Quantifying and Modeling the Influence of Forest on the Magnitude and Duration of Mountain Snow Storage in the Pacific Northwest, USA
Dickerson-Lange, Susan Emily
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Forests strongly influence the amount and duration mountain snow storage because forest cover modifies both snow accumulation and ablation processes. Quantifying and predicting forest effects on snow processes and snow storage is critical for understanding the effects of forest change on snow storage, and subsequent impacts on downstream water resources. However, both the magnitude and direction of forest modifications of individual snow processes vary with climate, topography, and forest characteristics. Accurate prediction of the net effects of forest change on mountain snow storage, particularly in a warming climate, depends on accurately representing the spatiotemporal variability of forest-snow interactions. With a goal to better understand forest-snow processes in the maritime snow zone, we collected snow observations over four winters within diverse forest types in western Washington, USA. We utilize these new observations to quantify forest effects on snow duration, as well as to assess the robustness of remote methods to observe snow-covered area within a forest. We find that mean snow duration is 8 days longer in forest gaps than in forested plots, but that snow duration in thinned forest and dense forest are indistinguishable at the 1600 m2 plot-scale. We additionally show that time-lapse cameras and spatially distributed ground temperature sensors are both robust methods for observing snow duration, and make suggestions about the optimal spatial density of snow observations within forests. The entire four-year dataset and related metadata are extensively described, and are now publicly available for potential use in numerous modeling applications. To expand our focus on forest-snow interactions to the Pacific Northwest, USA, regional-scale, we collaborate with other research institutions and engage citizen scientists. Regional synthesis and analysis of snow depth and duration at 12 out of 14 paired open-forest locations show that differential snow duration ranges from synchronous, to snow lasting up to 13 weeks longer in the open. The differences in snow duration are attributed to forest effects on snow accumulation, with larger differences between snow accumulation rates than between ablation rates in the open and forested sites through the duration of the forest snowpack. In 2 out of the 14 locations, differential snow duration is 2-5 weeks longer in the forest. These 2 sites are subject to hourly average wind speeds ranging up to 8 and 17 m s-1. Therefore, longer snow duration in the forest likely results from a combination of enhanced deposition of snow and reduced snow loss from canopy interception in the forested sites. These findings suggest that a regional framework to understand forest effects on snow storage in the maritime to maritime-continental transitional climate across the Pacific Northwest must account for high interception efficiencies in warmer climates as well a high winds due to topographic exposure and climate. Lastly, we assess the influence of forest structural characteristics on snow storage in western Washington by linking lidar-derived forest canopy metrics to snow depth and snow duration. By using a matrix decomposition method to collapse the variance of spatially distributed observations of snow depth onto a few dominant modes, we show that the top two modes represent forest effects on snow accumulation and ablation, respectively. Furthermore, gridded metrics of canopy cover and height that quantify the canopy directly overhead, rather than to the south, correlate equally strongly (r2 of up to 0.74) with the spatial coefficients that scale both of these modes. This finding suggests that the role of forests in shading the snowpack from sunlight is diminished at this site. Furthermore, multivariate analysis of physiographic predictors of snow duration across a range of elevations and years quantifies the important role of canopy characteristics in controlling snow duration. At the study site in western Washington, the binary simplification of considering forested versus open locations is supported by evidence for a stepped response, in which snow duration shifts from longer to shorter around values of 60-70% canopy cover. Collectively, the findings demonstrate that forest effects on snow accumulation dominate the overall influence of forest on snow storage in the Pacific Northwest, USA, resulting in larger magnitude and longer duration snow storage in canopy gaps, except in locations subject to high wind speeds.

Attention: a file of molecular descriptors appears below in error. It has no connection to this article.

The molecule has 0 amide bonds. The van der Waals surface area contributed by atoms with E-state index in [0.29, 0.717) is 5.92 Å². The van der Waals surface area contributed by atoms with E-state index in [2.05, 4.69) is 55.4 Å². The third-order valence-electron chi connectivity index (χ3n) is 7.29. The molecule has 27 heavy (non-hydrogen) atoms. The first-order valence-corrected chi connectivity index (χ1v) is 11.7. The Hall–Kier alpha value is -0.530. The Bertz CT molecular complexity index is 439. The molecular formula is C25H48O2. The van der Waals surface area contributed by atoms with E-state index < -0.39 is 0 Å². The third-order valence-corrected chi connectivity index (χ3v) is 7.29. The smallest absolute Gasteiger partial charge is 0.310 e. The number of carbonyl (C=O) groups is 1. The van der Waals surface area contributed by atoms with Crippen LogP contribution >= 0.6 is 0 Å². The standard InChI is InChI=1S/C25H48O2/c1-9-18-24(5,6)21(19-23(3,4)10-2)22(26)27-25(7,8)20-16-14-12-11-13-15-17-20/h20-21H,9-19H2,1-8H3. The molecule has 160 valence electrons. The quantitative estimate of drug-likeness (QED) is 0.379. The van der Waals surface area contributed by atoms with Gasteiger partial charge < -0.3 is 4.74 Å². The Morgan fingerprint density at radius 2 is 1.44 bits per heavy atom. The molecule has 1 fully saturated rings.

- Civil engineering